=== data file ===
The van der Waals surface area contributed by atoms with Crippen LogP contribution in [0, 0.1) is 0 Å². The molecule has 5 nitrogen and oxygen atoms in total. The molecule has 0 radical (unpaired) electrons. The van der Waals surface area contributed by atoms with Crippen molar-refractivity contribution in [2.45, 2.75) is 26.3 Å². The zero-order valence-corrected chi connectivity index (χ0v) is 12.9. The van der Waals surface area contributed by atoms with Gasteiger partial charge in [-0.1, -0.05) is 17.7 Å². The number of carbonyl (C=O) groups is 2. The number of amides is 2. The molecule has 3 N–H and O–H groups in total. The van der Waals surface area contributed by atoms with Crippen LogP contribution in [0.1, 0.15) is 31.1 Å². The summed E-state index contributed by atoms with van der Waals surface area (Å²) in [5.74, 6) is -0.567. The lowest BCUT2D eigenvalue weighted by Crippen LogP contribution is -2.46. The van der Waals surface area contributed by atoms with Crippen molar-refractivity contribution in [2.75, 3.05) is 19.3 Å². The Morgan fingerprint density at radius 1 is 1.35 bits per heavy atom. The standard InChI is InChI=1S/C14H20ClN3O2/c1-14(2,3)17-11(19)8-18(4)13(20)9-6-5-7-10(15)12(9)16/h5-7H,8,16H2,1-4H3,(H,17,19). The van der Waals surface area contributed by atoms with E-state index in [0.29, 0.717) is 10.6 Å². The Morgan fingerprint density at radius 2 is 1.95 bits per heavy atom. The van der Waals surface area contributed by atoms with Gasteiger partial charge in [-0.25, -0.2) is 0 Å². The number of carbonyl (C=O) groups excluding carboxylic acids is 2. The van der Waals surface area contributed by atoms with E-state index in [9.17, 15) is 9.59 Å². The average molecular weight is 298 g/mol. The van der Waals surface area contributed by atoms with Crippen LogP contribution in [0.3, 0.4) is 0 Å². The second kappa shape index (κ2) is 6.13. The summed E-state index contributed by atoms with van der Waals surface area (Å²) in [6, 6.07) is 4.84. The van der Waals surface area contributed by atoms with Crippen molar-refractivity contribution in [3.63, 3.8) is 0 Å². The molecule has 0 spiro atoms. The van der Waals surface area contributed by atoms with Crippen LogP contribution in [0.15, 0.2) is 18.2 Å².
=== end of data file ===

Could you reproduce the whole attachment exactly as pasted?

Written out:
The van der Waals surface area contributed by atoms with Crippen LogP contribution in [0, 0.1) is 0 Å². The molecule has 5 nitrogen and oxygen atoms in total. The molecule has 0 radical (unpaired) electrons. The van der Waals surface area contributed by atoms with Crippen molar-refractivity contribution in [2.45, 2.75) is 26.3 Å². The zero-order valence-corrected chi connectivity index (χ0v) is 12.9. The van der Waals surface area contributed by atoms with Gasteiger partial charge in [-0.1, -0.05) is 17.7 Å². The number of carbonyl (C=O) groups is 2. The number of amides is 2. The molecule has 3 N–H and O–H groups in total. The van der Waals surface area contributed by atoms with Crippen LogP contribution in [0.1, 0.15) is 31.1 Å². The summed E-state index contributed by atoms with van der Waals surface area (Å²) in [5.74, 6) is -0.567. The lowest BCUT2D eigenvalue weighted by Crippen LogP contribution is -2.46. The van der Waals surface area contributed by atoms with Crippen molar-refractivity contribution in [2.75, 3.05) is 19.3 Å². The Morgan fingerprint density at radius 1 is 1.35 bits per heavy atom. The standard InChI is InChI=1S/C14H20ClN3O2/c1-14(2,3)17-11(19)8-18(4)13(20)9-6-5-7-10(15)12(9)16/h5-7H,8,16H2,1-4H3,(H,17,19). The van der Waals surface area contributed by atoms with E-state index in [0.29, 0.717) is 10.6 Å². The Morgan fingerprint density at radius 2 is 1.95 bits per heavy atom. The van der Waals surface area contributed by atoms with Gasteiger partial charge in [-0.25, -0.2) is 0 Å². The number of carbonyl (C=O) groups excluding carboxylic acids is 2. The van der Waals surface area contributed by atoms with E-state index in [9.17, 15) is 9.59 Å². The average molecular weight is 298 g/mol. The van der Waals surface area contributed by atoms with Crippen LogP contribution in [0.3, 0.4) is 0 Å². The second kappa shape index (κ2) is 6.13. The summed E-state index contributed by atoms with van der Waals surface area (Å²) in [6, 6.07) is 4.84. The van der Waals surface area contributed by atoms with Crippen molar-refractivity contribution in [3.63, 3.8) is 0 Å². The molecule has 0 spiro atoms. The van der Waals surface area contributed by atoms with Crippen LogP contribution in [0.15, 0.2) is 18.2 Å².